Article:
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This article is written by a student writer from the Her Campus at UCF chapter.

I’ve been watching a lot of shows recently. Like, a lot. But if you’re not like me and you’re stuck in a television funk, here are some suggestions from (humbly speaking) an expert. Don’t worry! There’s a genre and a show for everyone on this list. 

The Politician

The Politician is a crowd-pleaser, and who else but Ryan Murphy, a veritable king of cable TV, could make such a gem? This show revolves around a high schooler obsessed with becoming the president and his trusted advisors as they try to win an increasingly impossible school election. It’s hilarious and tackles extremely deep subjects in the same breath, plus its cast can sing like nothing else. Is this Glee but in 2019? Maybe, but at least it’s thematically coherent. And has Ben Platt. 


Not enough people are talking about Castlevania. There can NEVER be enough people talking about Castlevania. Even though it looks like anime, it’s in English with phenomenal voice actors and stunningly animated fight scenes. This isn’t for the faint of heart though—Castlevania is incredibly violent, and although it’s balanced out by its emotional core and hilarious dialogue, even I had to switch tabs when Dracula went into a rage. On the plus side, it’s perfect for spooky season!

Hello, My Twenties!

Don’t let the first thirty minutes of this K-drama fool you—it may look like just a cute show about five college roommates, but there are enough subplots to keep you on a binge despite the hour-long episodes (not least of which include ghosts, romance, family drama and domestic violence). What makes this show stand out is its main five, archetypal characters played with great depth and complexity by their respective actresses. From boy-crazy Ji Won to workaholic Jin Myung, you will fall in love with these girls (and possibly their boyfriends too)!

Russian Doll

If my article last week wasn’t enough to convince you, let it be known that the bizarre sequence of events that is this show’s plot is started by a missing cat named Oatmeal. It also was nominated for two Emmys. Do yourself a favor and watch this one all the way through. You too can have Harry Nilsson’s “Gotta Get Up” stuck in your head! 

Star Trek: The Original Series

Sure, you may have seen the 2009 reboot (which is amazing, so good on you), but have you seen the Star Trek that started it all? You don’t need to go in order to understand this show, but many of the 1960s episodes were surprisingly complex and ahead of their time. Take for instance “The City on the Edge of Forever,” in which the death of one person alters the course of World War II. The problem, of course, is that it’s the person Kirk loves. And there’s lighter fare too. My personal favorite is “The Trouble With Tribbles,” in which adorable balls of fluff threaten the lives of an entire starship.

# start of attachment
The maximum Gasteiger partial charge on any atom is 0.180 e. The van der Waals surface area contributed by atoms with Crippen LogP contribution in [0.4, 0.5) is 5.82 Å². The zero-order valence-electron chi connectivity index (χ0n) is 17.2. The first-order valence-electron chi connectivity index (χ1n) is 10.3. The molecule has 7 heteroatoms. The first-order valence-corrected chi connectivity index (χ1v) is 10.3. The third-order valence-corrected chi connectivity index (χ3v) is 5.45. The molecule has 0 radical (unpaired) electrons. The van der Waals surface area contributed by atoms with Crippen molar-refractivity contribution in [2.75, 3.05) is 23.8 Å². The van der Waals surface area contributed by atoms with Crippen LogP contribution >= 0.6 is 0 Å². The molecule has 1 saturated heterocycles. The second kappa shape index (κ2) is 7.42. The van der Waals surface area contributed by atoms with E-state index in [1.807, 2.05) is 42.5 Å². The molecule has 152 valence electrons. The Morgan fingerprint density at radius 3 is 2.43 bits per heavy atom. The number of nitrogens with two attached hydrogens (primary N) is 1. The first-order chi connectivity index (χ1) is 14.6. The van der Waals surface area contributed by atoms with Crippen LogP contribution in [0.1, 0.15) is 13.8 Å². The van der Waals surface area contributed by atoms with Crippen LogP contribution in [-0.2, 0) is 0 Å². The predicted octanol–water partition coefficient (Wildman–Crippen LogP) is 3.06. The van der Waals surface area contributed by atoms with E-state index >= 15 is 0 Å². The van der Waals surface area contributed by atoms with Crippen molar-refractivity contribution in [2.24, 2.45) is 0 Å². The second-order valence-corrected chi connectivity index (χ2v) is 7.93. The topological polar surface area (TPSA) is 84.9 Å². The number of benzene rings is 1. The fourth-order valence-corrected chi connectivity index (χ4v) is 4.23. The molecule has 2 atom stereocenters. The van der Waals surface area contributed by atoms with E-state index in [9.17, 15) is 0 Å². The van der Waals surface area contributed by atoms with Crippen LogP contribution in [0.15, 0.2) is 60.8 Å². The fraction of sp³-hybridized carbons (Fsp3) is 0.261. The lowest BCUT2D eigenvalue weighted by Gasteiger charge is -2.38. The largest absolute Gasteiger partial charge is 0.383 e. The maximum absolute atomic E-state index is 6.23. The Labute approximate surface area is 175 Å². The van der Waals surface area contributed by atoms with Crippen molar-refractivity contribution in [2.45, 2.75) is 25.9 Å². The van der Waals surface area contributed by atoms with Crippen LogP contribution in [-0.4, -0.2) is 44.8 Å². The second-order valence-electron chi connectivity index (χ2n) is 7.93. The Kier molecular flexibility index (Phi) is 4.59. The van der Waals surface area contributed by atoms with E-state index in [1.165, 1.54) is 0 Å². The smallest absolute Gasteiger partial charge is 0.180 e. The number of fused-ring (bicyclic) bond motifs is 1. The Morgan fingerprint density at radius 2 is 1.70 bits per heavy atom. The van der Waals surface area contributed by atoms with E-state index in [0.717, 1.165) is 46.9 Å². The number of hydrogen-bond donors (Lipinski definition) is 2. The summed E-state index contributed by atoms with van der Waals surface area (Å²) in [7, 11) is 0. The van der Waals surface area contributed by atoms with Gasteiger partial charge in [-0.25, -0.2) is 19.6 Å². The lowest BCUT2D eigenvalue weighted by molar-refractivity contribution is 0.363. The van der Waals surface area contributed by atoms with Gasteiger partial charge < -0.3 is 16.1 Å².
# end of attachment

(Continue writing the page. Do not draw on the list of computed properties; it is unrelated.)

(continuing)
Rest in peace to this musical masterpiece. Galavant is a two-season show with music written by Alan Menken, the man behind The Little Mermaid, Tangled and Beauty and the Beast. Also, remember Lasseter from Psych? Yeah, he’s a singing depressed monarch who’s convinced his pet lizard is a dragon.

Kim’s Convenience

This one is for fans of sitcoms like Brooklyn Nine-Nine and Unbreakable Kimmy Schmidt. It centers around a Korean family whose parents run a bodega, but the kids are trying to break out of the family mold. It’s heartwarming and hilarious, and you should definitely watch it.

A Series of Unfortunate Events

The movie adaptation does not do this series justice. The show, however, has its secret weapon in Patrick Warburton (Kronk from The Emperor’s New Groove) as Lemony Snicket, the author and narrator of the story. It also has the perfect balance of depression and delight along with a beautiful aesthetic in its costumes and set pieces. Watch it if you want to feel like a kid again.


Abstract was a series that I honestly never thought I would keep watching. I wasn’t into documentaries at the time, but the first episode really gripped me. It’s a docuseries about different designers and artists, from an interior designer to a man who designs for Nike. What makes it really unique is that each episode is filmed and shot in the style of its subject, which makes for beautiful and interesting cinema.

The Dragon Prince

This is a show made by the same people who made Avatar: The Last Airbender, and it shows. With great and compelling characters and story plus adorable sidekicks, this is a kid’s show that isn’t afraid to get deep. Plus, it fills the fantasy-sized hole in my heart with mages, knights and dragons. 


  1. What We Do in the Shadows: Mockumentary about incompetent vampire roommates.
  2. Letterkenny: Absurdist comedy meets Canadian slang meets Shakespearian levels of wit

  3. Boku no Hero Academia: Degrassi, but the main characters are all superheroes-in-training with complexes.

  4. Runaways: Degrassi, but the main characters are children of supervillains. Also gay.

  5. Dirk Gently’s Holistic Detective Agency: There’s no coherent way to describe this show. Doctor Seuss meets Hitchhiker’s Guide meets Sherlock and Doctor Who.

So, the next time you spend hours looking for something on Netflix to watch, whether to savor or to binge, check out one of these shows. Or, if Hulu is more your jam, check out some of the shows on there—and then come talk to me about them! Happy watching!

Images: 1, 2, 3, 4, 5, 6, 7, 8, 9, 10

Riley is a freshman at UCF with an interest in Entertainment Management and Plant Sciences. She is a huge nerd who loves everything from cosplay to Star Trek, and she spends her spare time baking and agonizing over whether to rearrange her room. She loves being involved in Her Campus and other student organizations such as Anime Spot and Swing Knights.
UCF Contributor